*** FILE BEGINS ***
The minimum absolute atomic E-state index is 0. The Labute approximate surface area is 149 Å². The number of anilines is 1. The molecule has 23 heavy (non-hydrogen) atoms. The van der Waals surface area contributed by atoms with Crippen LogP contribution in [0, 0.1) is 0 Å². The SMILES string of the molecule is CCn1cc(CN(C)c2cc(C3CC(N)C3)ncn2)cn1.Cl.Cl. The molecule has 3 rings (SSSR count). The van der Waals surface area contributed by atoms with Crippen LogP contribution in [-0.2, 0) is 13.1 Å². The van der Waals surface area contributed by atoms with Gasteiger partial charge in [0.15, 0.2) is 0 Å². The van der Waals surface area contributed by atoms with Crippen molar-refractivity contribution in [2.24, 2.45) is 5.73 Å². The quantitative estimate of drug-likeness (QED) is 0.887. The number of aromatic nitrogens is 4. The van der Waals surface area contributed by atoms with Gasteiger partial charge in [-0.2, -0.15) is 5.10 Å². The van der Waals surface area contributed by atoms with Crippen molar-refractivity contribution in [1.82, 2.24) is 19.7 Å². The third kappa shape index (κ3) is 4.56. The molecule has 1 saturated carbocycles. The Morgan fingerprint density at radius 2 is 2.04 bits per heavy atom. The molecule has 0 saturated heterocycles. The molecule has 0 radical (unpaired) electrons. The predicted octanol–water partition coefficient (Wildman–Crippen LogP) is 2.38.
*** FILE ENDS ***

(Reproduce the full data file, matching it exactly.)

The minimum absolute atomic E-state index is 0. The Labute approximate surface area is 149 Å². The number of anilines is 1. The molecule has 23 heavy (non-hydrogen) atoms. The van der Waals surface area contributed by atoms with Crippen LogP contribution in [0, 0.1) is 0 Å². The SMILES string of the molecule is CCn1cc(CN(C)c2cc(C3CC(N)C3)ncn2)cn1.Cl.Cl. The molecule has 3 rings (SSSR count). The van der Waals surface area contributed by atoms with Crippen LogP contribution in [-0.2, 0) is 13.1 Å². The van der Waals surface area contributed by atoms with Gasteiger partial charge in [0.15, 0.2) is 0 Å². The van der Waals surface area contributed by atoms with Crippen molar-refractivity contribution in [2.24, 2.45) is 5.73 Å². The quantitative estimate of drug-likeness (QED) is 0.887. The number of aromatic nitrogens is 4. The van der Waals surface area contributed by atoms with Gasteiger partial charge in [-0.2, -0.15) is 5.10 Å². The van der Waals surface area contributed by atoms with Crippen molar-refractivity contribution in [1.82, 2.24) is 19.7 Å². The third kappa shape index (κ3) is 4.56. The molecule has 1 saturated carbocycles. The Morgan fingerprint density at radius 2 is 2.04 bits per heavy atom. The molecule has 0 saturated heterocycles. The molecule has 0 radical (unpaired) electrons. The predicted octanol–water partition coefficient (Wildman–Crippen LogP) is 2.38.